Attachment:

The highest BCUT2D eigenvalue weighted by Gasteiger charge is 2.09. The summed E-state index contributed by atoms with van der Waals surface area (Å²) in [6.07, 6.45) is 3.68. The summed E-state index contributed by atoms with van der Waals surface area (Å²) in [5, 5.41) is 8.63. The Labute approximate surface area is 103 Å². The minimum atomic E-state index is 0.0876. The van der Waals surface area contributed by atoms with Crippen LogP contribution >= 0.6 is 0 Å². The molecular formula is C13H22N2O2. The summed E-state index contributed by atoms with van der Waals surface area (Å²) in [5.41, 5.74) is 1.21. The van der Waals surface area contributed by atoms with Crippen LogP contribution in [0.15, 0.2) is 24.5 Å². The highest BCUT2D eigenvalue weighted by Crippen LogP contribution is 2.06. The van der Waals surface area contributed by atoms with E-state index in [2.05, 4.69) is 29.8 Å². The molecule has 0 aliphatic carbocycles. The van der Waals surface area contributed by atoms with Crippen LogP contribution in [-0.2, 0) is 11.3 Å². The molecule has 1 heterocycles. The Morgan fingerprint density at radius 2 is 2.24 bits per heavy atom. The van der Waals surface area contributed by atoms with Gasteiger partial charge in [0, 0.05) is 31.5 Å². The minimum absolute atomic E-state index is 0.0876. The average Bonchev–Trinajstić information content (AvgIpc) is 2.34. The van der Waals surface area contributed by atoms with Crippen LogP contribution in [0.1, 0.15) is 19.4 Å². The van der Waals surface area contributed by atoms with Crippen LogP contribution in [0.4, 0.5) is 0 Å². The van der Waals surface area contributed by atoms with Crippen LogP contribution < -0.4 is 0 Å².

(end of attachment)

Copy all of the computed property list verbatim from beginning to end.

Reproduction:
The highest BCUT2D eigenvalue weighted by Gasteiger charge is 2.09. The summed E-state index contributed by atoms with van der Waals surface area (Å²) in [6.07, 6.45) is 3.68. The summed E-state index contributed by atoms with van der Waals surface area (Å²) in [5, 5.41) is 8.63. The Labute approximate surface area is 103 Å². The minimum atomic E-state index is 0.0876. The van der Waals surface area contributed by atoms with Crippen LogP contribution >= 0.6 is 0 Å². The molecular formula is C13H22N2O2. The summed E-state index contributed by atoms with van der Waals surface area (Å²) in [5.41, 5.74) is 1.21. The van der Waals surface area contributed by atoms with Crippen LogP contribution in [0.15, 0.2) is 24.5 Å². The highest BCUT2D eigenvalue weighted by Crippen LogP contribution is 2.06. The van der Waals surface area contributed by atoms with E-state index in [2.05, 4.69) is 29.8 Å². The molecule has 0 aliphatic carbocycles. The van der Waals surface area contributed by atoms with Crippen LogP contribution in [-0.2, 0) is 11.3 Å². The molecule has 1 heterocycles. The Morgan fingerprint density at radius 2 is 2.24 bits per heavy atom. The van der Waals surface area contributed by atoms with Gasteiger partial charge in [0, 0.05) is 31.5 Å². The minimum absolute atomic E-state index is 0.0876. The average Bonchev–Trinajstić information content (AvgIpc) is 2.34. The van der Waals surface area contributed by atoms with Crippen LogP contribution in [0.1, 0.15) is 19.4 Å². The van der Waals surface area contributed by atoms with Crippen LogP contribution in [0.4, 0.5) is 0 Å². The van der Waals surface area contributed by atoms with Crippen LogP contribution < -0.4 is 0 Å².